Claire Messud looks back at her best-selling novel, one of the first set against the 9/11 attacks.
The Emperor’s Children follows a group of friends in New York in the months leading up to and after 9/11. Was it a response to the attacks?
At the beginning of 2001, I had started writing a novel about those characters in New York City. But even before our daughter was born in June, I had put it to one side, thinking I would get back to it. Then, obviously, it became impossible to get back to it. I had been writing a contemporary novel set in New York, and suddenly the world was a completely different place. At first, I couldn’t see the point of writing fiction. Several months later I thought, well, I have to start something else. After a couple of failed efforts, I realized that I had set myself a task, and the task was to write about these characters in New York in 2001, and this would have been part of their experience.
Would the book have been the same if it were set against an earthquake or a tsunami?
I think the man-made-ness of 9/11 is important. Everyone assumes the emperor in the title is this one character, Murray Thwaite. That’s possible, I guess. But, for me, America was the emperor. We had all been living with some idea of our blamelessness, with some idea of our innocence in the world. How could anybody hate us? Obviously, we’re not responsible, but we had to ask: Do we need to look inside ourselves and our culture and see if there’s anything to answer for? At the time, people said something along those lines and were pilloried. But if you look at some of the ways in which our society has changed in the past 10 years, that kind of soul-searching has gone on.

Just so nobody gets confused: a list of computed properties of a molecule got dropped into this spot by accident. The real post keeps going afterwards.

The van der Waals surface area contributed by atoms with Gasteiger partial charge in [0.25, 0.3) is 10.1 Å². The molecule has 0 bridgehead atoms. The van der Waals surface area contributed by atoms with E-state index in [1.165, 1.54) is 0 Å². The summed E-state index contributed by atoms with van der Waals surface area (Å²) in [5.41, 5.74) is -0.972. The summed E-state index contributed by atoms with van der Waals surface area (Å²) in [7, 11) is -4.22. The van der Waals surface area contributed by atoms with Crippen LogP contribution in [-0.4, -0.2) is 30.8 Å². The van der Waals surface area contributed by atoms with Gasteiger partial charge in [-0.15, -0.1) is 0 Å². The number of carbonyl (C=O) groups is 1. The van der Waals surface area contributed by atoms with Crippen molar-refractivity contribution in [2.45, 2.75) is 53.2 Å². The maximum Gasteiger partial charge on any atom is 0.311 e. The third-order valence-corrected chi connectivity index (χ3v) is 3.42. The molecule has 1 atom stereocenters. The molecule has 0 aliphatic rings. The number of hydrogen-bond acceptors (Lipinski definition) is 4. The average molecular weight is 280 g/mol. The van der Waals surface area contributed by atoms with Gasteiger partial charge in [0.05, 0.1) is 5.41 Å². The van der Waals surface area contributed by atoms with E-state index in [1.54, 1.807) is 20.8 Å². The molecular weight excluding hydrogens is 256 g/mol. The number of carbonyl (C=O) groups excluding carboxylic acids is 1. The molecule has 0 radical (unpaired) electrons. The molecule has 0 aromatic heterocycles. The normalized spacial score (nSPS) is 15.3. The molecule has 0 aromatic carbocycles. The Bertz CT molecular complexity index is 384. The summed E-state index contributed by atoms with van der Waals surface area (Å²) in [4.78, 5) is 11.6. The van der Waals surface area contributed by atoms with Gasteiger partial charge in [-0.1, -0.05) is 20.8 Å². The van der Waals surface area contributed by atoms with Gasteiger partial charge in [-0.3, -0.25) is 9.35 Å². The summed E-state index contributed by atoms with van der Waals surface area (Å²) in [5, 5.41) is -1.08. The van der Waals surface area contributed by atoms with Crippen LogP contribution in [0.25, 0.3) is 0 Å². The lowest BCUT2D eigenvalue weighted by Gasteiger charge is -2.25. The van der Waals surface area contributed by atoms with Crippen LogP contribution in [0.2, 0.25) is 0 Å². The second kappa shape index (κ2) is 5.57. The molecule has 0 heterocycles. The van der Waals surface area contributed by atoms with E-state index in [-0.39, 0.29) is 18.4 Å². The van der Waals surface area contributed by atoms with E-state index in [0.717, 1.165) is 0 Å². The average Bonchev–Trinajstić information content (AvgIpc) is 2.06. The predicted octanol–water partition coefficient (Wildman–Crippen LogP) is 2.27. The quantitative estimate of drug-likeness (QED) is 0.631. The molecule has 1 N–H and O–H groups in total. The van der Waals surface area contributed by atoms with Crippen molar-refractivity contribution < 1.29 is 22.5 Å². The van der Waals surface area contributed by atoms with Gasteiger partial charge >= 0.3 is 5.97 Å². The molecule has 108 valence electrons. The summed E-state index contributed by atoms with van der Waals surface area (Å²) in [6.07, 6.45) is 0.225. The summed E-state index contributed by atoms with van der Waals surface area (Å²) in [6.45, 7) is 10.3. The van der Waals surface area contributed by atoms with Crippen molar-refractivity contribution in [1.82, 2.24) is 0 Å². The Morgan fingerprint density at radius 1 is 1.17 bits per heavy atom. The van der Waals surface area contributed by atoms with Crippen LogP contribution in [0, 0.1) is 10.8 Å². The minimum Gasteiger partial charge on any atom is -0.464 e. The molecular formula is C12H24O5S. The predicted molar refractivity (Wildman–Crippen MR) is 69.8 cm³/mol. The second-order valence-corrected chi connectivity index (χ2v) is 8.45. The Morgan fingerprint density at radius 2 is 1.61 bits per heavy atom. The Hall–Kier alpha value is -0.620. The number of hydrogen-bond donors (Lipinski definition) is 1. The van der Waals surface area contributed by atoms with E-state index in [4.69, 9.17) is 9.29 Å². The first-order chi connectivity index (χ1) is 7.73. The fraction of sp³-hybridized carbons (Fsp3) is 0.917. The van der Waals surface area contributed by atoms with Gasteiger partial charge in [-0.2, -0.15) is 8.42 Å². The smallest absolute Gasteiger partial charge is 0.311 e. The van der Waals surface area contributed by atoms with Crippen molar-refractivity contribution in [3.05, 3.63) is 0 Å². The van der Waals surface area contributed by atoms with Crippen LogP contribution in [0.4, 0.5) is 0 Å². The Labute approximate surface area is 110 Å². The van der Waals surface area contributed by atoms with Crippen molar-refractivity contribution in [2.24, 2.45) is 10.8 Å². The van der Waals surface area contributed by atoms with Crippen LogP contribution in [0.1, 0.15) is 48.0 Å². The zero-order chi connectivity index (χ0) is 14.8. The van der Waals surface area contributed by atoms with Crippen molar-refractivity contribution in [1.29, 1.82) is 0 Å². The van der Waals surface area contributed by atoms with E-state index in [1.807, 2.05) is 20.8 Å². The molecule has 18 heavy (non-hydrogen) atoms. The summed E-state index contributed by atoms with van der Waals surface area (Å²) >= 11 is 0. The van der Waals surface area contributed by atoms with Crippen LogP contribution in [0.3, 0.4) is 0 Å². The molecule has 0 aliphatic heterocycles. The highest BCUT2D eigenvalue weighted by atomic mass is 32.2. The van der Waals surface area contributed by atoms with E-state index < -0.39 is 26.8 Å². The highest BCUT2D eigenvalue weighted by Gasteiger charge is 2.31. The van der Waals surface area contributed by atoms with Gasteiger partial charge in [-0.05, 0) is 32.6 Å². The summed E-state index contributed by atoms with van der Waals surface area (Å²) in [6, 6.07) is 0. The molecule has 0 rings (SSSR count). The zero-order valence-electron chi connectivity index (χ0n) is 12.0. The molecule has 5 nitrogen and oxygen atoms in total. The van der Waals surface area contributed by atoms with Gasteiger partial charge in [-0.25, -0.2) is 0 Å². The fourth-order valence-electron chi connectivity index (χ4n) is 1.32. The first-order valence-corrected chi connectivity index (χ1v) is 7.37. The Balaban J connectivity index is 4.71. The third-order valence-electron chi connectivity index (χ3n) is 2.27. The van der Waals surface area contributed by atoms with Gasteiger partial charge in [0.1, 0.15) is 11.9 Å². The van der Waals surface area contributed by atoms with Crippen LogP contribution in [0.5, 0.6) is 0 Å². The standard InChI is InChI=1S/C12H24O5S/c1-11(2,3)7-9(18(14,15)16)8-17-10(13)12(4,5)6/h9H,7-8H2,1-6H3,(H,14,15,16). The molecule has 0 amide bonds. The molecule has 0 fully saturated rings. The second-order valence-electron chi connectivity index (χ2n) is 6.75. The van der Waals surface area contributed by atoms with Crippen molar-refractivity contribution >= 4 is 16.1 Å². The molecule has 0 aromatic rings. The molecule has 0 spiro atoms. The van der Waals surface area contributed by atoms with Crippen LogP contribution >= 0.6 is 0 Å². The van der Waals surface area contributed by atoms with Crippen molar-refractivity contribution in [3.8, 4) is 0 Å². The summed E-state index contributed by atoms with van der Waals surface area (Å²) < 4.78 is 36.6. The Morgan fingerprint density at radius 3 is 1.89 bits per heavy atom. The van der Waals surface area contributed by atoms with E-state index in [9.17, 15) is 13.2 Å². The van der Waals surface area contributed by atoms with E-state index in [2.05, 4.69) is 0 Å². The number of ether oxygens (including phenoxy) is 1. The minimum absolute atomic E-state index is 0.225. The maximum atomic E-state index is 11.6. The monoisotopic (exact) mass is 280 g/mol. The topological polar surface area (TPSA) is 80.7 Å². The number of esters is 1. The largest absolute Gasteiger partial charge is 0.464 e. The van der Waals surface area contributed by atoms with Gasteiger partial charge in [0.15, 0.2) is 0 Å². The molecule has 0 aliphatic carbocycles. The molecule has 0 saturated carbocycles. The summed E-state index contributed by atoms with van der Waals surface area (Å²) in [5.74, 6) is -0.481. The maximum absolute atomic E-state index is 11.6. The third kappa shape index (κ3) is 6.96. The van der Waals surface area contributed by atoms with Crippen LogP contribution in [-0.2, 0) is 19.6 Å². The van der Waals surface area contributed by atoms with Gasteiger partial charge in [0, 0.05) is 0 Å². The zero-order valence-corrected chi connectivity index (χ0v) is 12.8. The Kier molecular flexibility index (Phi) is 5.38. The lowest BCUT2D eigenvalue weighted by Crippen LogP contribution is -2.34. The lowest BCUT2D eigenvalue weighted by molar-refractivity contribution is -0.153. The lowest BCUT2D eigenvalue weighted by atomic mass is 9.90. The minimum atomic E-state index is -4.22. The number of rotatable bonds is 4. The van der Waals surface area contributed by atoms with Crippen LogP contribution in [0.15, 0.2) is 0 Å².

Your 2006 novel was one of the first to deal with 9/11. Did you wonder whether it was too soon?
I didn’t think so much about it. I wasn’t trying to make some big comment about 9/11. In my mind, it was almost a historical novel. I was just trying to capture something about what it was to be living in that moment and the way in which people’s lives were entirely changed in some ways and in other ways not changed at all. That strangeness – that everything is different, yet everything goes on – is part of what I was trying to write about.
This issue comes out September 11, and I’m curious how you’ll be marking that day.
You know, I seem to have agreed to be in a panel in Manhattan. I don’t know that my family will be with me. My daughter is singing in the church choir, and that’s here in Cambridge. Certainly, we will be aware of it all day. What are you going to do [with your family]?
We’ll watch some of the TV specials, but I think we’re going to go about our lives that day – I hope that doesn’t sound terrible.
That is the triumph, right? What is the greatest dark legacy of 9/11? It’s the fear with which our nation lived so intensely for so long. I think we live somewhat less intensely with it now. I feel like to go about your life and live it without fear is a triumph. For those young people in my novel, to be frivolous if they want to – that is the triumph. That is the triumph. That’s a free society.